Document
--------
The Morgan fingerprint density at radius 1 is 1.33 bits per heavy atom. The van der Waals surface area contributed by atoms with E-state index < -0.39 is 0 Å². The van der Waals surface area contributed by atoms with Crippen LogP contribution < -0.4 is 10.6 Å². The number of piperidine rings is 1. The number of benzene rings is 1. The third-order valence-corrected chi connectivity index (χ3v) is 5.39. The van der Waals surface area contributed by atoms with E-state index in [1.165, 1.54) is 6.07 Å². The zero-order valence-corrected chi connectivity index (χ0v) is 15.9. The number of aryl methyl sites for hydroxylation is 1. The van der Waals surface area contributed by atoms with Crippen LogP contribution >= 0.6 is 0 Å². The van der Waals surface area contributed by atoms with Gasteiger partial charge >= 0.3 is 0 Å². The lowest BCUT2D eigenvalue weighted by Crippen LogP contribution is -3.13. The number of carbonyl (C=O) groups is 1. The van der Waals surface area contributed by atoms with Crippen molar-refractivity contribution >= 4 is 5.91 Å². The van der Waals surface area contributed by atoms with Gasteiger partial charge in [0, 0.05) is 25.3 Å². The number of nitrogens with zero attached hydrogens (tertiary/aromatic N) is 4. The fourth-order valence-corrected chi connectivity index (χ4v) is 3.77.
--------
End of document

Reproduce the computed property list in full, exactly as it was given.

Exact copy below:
The Morgan fingerprint density at radius 1 is 1.33 bits per heavy atom. The van der Waals surface area contributed by atoms with E-state index < -0.39 is 0 Å². The van der Waals surface area contributed by atoms with Crippen LogP contribution < -0.4 is 10.6 Å². The number of piperidine rings is 1. The number of benzene rings is 1. The third-order valence-corrected chi connectivity index (χ3v) is 5.39. The van der Waals surface area contributed by atoms with E-state index in [1.165, 1.54) is 6.07 Å². The zero-order valence-corrected chi connectivity index (χ0v) is 15.9. The number of aryl methyl sites for hydroxylation is 1. The van der Waals surface area contributed by atoms with Crippen LogP contribution >= 0.6 is 0 Å². The van der Waals surface area contributed by atoms with Gasteiger partial charge >= 0.3 is 0 Å². The lowest BCUT2D eigenvalue weighted by Crippen LogP contribution is -3.13. The number of carbonyl (C=O) groups is 1. The van der Waals surface area contributed by atoms with Crippen molar-refractivity contribution >= 4 is 5.91 Å². The van der Waals surface area contributed by atoms with Gasteiger partial charge in [0, 0.05) is 25.3 Å². The number of nitrogens with zero attached hydrogens (tertiary/aromatic N) is 4. The fourth-order valence-corrected chi connectivity index (χ4v) is 3.77.